“From the overnight guest’s perspective, he seeks shelter in another’s home precisely because it provides him with privacy, a place where he and his possessions will not be disturbed by anyone but his host and those his host allows inside. We are at our most vulnerable when we are asleep because we cannot monitor our own safety or the security of our belongings. It is for this reason that, although we may spend all day in public places, when we cannot sleep in our own home we seek out another private place to sleep, whether it be a hotel room, or the home of a friend.” Id., at 98—99.

In Jones v. United States, 362 U.S. 257, 259 (1960), the defendant seeking to exclude evidence resulting from a search of an apartment had been given the use of the apartment by a friend. He had clothing in the apartment, had slept there “ ‘maybe a night,’ ” and at the time was the sole occupant of the apartment. But while the holding of Jones–that a search of the apartment violated the defendant’s Fourth Amendment rights–is still valid, its statement that “anyone legitimately on the premises where a search occurs may challenge its legality,” id., at 267, was expressly repudiated in Rakas v. Illinois, 439 U.S. 128 (1978). Thus an overnight guest in a home may claim the protection of the Fourth Amendment, but one who is merely present with the consent of the householder may not.

Respondents here were obviously not overnight guests, but were essentially present for a business transaction and were only in the home a matter of hours. There is no suggestion that they had a previous relationship with Thompson, or that there was any other purpose to their visit. Nor was there anything similar to the overnight guest relationship in Olson to suggest a degree of acceptance into the household.1 While the apartment was a dwelling place for Thompson, it was for these respondents simply a place to do business.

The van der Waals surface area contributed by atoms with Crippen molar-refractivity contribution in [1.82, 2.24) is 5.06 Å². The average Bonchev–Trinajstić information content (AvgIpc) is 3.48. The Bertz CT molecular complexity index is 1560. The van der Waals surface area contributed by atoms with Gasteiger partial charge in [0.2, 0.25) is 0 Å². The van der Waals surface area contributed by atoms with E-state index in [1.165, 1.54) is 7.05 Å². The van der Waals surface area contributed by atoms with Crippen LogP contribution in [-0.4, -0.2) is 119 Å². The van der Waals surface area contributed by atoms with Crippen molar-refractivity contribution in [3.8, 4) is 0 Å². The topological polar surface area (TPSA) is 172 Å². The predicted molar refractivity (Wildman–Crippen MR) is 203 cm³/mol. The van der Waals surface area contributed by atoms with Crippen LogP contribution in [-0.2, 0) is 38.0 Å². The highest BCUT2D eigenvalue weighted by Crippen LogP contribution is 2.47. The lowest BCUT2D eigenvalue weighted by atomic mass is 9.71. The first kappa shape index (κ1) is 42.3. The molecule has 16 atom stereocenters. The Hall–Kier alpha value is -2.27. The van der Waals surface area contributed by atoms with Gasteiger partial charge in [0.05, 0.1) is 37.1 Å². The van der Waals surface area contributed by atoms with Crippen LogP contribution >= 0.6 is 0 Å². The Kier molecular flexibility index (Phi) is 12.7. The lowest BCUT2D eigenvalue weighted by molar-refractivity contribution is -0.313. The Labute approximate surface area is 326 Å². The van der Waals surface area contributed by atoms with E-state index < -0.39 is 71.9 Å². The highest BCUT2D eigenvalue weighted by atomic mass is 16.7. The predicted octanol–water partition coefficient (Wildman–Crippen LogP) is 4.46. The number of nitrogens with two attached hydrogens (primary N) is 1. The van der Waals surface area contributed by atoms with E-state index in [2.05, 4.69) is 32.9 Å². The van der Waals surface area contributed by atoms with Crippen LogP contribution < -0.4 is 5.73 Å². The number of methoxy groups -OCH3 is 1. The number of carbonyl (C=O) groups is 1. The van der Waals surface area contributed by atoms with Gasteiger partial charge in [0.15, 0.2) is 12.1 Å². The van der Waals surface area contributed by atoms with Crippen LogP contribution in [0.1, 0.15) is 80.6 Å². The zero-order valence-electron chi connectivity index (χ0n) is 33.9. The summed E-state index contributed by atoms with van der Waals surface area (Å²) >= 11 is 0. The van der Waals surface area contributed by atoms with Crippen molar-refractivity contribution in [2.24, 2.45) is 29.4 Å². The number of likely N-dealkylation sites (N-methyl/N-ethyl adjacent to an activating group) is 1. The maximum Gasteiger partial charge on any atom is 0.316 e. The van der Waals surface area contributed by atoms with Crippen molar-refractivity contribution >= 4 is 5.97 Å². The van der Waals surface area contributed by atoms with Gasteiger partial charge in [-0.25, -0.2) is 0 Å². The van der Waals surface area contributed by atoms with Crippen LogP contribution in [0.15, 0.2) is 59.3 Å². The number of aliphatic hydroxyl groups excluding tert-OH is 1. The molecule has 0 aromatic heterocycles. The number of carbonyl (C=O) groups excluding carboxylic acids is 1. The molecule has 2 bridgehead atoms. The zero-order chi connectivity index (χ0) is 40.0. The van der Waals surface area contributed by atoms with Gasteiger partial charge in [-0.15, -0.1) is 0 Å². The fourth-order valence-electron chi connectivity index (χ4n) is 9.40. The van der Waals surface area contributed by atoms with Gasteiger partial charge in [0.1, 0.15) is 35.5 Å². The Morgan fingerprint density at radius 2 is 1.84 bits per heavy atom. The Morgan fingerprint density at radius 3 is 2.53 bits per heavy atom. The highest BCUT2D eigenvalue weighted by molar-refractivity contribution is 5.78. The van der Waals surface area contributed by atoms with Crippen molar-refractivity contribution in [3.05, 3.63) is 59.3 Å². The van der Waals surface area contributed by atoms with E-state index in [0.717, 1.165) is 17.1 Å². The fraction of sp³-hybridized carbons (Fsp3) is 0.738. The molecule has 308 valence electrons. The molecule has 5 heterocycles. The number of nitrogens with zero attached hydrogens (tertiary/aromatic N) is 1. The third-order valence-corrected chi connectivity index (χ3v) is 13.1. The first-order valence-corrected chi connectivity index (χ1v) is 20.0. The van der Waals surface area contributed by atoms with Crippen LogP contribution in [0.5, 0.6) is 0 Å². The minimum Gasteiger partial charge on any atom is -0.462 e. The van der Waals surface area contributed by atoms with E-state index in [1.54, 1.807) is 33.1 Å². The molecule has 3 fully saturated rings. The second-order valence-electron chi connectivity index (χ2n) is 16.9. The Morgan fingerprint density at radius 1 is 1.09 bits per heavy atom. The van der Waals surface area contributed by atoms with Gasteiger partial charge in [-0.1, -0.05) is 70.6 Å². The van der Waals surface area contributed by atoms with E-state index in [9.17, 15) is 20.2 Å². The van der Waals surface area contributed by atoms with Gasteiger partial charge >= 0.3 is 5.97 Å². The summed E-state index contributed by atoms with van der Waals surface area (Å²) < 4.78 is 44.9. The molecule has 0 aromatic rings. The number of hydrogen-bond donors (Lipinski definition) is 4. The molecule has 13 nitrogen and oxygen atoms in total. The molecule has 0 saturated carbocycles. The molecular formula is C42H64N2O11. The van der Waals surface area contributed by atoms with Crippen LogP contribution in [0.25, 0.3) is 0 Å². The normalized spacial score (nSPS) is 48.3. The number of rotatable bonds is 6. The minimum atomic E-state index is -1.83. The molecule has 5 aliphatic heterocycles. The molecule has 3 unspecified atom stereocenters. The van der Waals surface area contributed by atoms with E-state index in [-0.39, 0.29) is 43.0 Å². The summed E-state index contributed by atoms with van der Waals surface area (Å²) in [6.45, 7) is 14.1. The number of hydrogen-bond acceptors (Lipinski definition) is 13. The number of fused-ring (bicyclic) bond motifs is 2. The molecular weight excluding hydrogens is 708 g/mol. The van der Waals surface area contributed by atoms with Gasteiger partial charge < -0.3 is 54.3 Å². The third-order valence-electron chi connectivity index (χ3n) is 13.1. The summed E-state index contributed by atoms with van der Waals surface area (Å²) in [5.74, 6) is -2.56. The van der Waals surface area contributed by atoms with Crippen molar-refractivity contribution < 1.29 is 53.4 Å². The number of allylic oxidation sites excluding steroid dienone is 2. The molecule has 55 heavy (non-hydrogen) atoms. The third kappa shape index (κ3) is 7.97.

Property used for commercial purposes is treated differently for Fourth Amendment purposes than residential property. “An expectation of privacy in commercial premises, however, is different from, and indeed less than, a similar expectation in an individual’s home.” New York v. Burger, 482 U.S. 691, 700 (1987). And while it was a “home” in which respondents were present, it was not their home. Similarly, the Court has held that in some circumstances a worker can claim Fourth Amendment protection over his own workplace. See, e.g., O’Connor v. Ortega, 480 U.S. 709 (1987). But there is no indication that respondents in this case had nearly as significant a connection to Thompson’s apartment as the worker in O’Connor had to his own private office. See id., at 716-17.

If we regard the overnight guest in Minnesota v. Olson as typifying those who may claim the protection of the Fourth Amendment in the home of another, and one merely “legitimately on the premises” as typifying those who may not do so, the present case is obviously somewhere in between. But the purely commercial nature of the transaction engaged in here, the relatively short period of time on the premises, and the lack of any previous connection between respondents and the householder, all lead us to conclude that respondents’ situation is closer to that of one simply permitted on the premises. We therefore hold that any search which may have occurred did not violate their Fourth Amendment rights.

Because we conclude that respondents had no legitimate expectation of privacy in the apartment, we need not decide whether the police officer’s observation constituted a “search.” The judgment of the Supreme Court of Minnesota is accordingly reversed, and the cause is remanded for proceedings not inconsistent with this opinion.


1. Justice Ginsburg’s dissent would render the operative language in Minnesota v. Olson, post p. 5, almost entirely superfluous. There, we explained the justification for extending Fourth Amendment protection to the overnight visitor: “Staying overnight in another’s home is a long-standing social custom that serves functions recognized as valuable by society. … We are at our most vulnerable when we are asleep because we cannot monitor our own safety or the security of our belongings.” 495 U.S., at 98-99. If any short-term business visit by a stranger entitles the visitor to share the Fourth Amendment protection of the lease holder’s home, the Court’s explanation of its holding in Olson was quite unnecessary.